Making women’s liberation central continues to be a challenge—even more so with the ascendency of Donald Trump to the U.S. presidency. 

There remain sharp contradictions among women and confusions in contemporary ideologies. Women need to fully grasp the larger crises of global capitalism, racism, the destruction of the environment, militarism, and the economic exploitation of much of the world’s population.

PROGRESS

Much has changed since the powerful women’s liberation movement of the 1960s and ’70s in the West. There are growing women’s movements in the economic South, led by women targeted by racism, genocide, and colonialism. The huge worldwide women’s marches after Donald Trump’s inauguration revealed the globalization of women’s movements and issues, and women’s transformative power.

Fights for women’s health care and economic rights, for reproductive justice, and against violence and sexual exploitation have become increasingly linked with the struggles of other oppressed groups. More attention is being paid to the intersection of sexism and racism and the many other “isms.”

WOMEN’S LIBERATION IN RC

Women remain the majority of Co-Counselors and RC leaders, and RC women’s liberation keeps growing stronger. There are many support groups and women’s workshops. The RC e-mail discussion list for women has wide readership (though it needs to be more accessible outside of English-speaking countries). The Sisters journal and the No Limits: The Liberation of Women pamphlet are being widely distributed.

We continue to put the elimination of sexism and male domination (of men and of women) at the forefront. We regularly work on racism, which is the key division among women.

Almost every liberation constituency is working on the elimination of sexism and male domination. There are workshops for women of various constituencies, including the different class backgrounds, and workshops for women and men. The Contemporary Issues for Women Workshops, which take place every three years in five regions of the world, keep developing and spreading our most advanced thinking and practice.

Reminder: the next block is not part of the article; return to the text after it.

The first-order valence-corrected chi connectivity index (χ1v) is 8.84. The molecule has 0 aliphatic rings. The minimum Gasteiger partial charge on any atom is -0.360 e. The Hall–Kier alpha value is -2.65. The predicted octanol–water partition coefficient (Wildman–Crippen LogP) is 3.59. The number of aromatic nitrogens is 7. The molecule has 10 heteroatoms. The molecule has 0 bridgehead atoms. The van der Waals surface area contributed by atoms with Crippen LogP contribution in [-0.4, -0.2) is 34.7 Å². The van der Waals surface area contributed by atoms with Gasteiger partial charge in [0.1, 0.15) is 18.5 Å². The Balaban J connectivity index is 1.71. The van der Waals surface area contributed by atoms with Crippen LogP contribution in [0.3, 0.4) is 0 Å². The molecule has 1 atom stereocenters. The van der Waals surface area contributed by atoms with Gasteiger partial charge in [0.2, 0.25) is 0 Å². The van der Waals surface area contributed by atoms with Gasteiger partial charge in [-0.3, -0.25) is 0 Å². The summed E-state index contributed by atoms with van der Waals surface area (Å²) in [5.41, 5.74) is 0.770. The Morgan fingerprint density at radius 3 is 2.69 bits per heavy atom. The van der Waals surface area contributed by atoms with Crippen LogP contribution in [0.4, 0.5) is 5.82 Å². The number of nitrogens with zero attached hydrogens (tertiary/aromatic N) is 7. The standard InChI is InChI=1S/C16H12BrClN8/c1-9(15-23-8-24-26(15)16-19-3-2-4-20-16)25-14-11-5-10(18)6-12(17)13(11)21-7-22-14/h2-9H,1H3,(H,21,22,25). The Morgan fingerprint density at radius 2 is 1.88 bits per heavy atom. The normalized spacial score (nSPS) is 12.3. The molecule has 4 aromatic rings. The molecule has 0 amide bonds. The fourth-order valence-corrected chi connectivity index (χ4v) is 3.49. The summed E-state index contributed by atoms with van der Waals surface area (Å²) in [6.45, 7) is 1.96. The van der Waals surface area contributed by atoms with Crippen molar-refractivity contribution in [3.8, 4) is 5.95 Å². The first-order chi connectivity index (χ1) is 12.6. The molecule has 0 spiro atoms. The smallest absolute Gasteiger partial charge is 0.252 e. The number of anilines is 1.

No Limits for Women went public on a large scale (for the first time since 1995) at the United Nations Commission on the Status of Women Beijing+20, in New York City, USA, in 2015. We also organized ourselves for the massive women’s marches on the day after Donald Trump was inaugurated.

CHALLENGES FOR THE RC COMMUNITIES

The following are some of the challenges for the RC Communities:

1) Many of us women still struggle to put sexism and women’s liberation at the forefront of our minds; these issues become invisible, devalued, or minimized. We still often put others ahead of ourselves, reducing our effectiveness in other struggles. Many of us find it hard to work on our most personal issues. We internalize the harshness and viciousness of sexism. We also internalize our collective defeats—something that’s easy to do because of how sexism and male domination have been so universally accepted. The massive targeting of female infants and young girls in today’s world can help us notice our own exploitation and oppression and work on them.